The government has approved a £425m private finance initiative rebuild of the Royal Liverpool Hospital, following delays.

It had previously been hoped approval would be gained in time for construction to begin in spring this year.

Now it has been approved, work is expected to begin early next year and be completed in mid-2017.

The Department of Health confirmed to HSJ sister title Construction News last week that both the department and Treasury had approved the draft business case for the redevelopment.

Bidders for the £280m construction contract were asked to make final bids quickly, and a preferred bidder is expected to be announced “in the coming weeks”.

The two bidders for the construction deal are Carillion and Horizon. The latter is a consortium, made up of Interserve, John Laing and FCC.

The DH approved Royal Liverpool and Broadgreen University Hospitals Trust’s business plan in February, and passed it to Treasury, which has now also cleared it.

The trust said in a statement: “The next step is for us to assess the final bids by our two bidders – Carillion and Horizon. We will then make a decision in the next few weeks on which one of these bidders will design and build our new hospital.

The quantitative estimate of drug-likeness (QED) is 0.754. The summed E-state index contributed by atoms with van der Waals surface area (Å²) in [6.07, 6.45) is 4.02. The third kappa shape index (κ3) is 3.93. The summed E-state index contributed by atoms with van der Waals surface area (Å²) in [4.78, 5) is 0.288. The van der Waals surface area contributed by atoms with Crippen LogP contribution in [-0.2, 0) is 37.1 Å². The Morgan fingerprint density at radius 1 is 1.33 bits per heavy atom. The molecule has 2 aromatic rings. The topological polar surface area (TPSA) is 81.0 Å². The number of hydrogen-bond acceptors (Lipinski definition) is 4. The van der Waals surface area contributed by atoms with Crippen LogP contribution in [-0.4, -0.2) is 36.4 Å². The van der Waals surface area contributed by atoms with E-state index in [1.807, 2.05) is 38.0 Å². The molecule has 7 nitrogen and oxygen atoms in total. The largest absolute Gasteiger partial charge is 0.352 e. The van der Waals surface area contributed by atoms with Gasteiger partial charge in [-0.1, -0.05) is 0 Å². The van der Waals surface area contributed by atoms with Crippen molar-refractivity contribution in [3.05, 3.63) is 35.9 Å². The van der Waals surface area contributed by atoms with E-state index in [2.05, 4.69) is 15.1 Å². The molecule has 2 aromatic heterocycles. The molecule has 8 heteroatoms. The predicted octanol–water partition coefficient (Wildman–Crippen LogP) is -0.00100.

“After the bidder is appointed, we will obtain final planning permission and sign contracts, with work on the hospital expected to begin early next year. The new Royal will then open in 2017.”

Chief executive Aidan Kehoe said: “I am delighted that we are now just weeks away from unveiling the design for our new hospital.

“The new Royal is at the very heart of our city and this is a significant step forward in the creation of our world-class hospital.”

He said it also brought the trust “one step closer” to creating a proposed “Liverpool BioCampus, which has the potential to transform the city, propelling us onto the world stage along with Boston and Singapore”.

Once a preferred bidder is selected and confirmed by government, the trust and the bidder will run a competition to select a funder for the project.

The trust said the cost of construction would be around £280m. The trust itself will make a capital contribution, and said it expected its PFI annual unitary payment to represent about 6 per cent of its annual turnover.

A trust spokeswoman said: “We will give full details about the funding structure/package at the same time as we announce the preferred bidder.”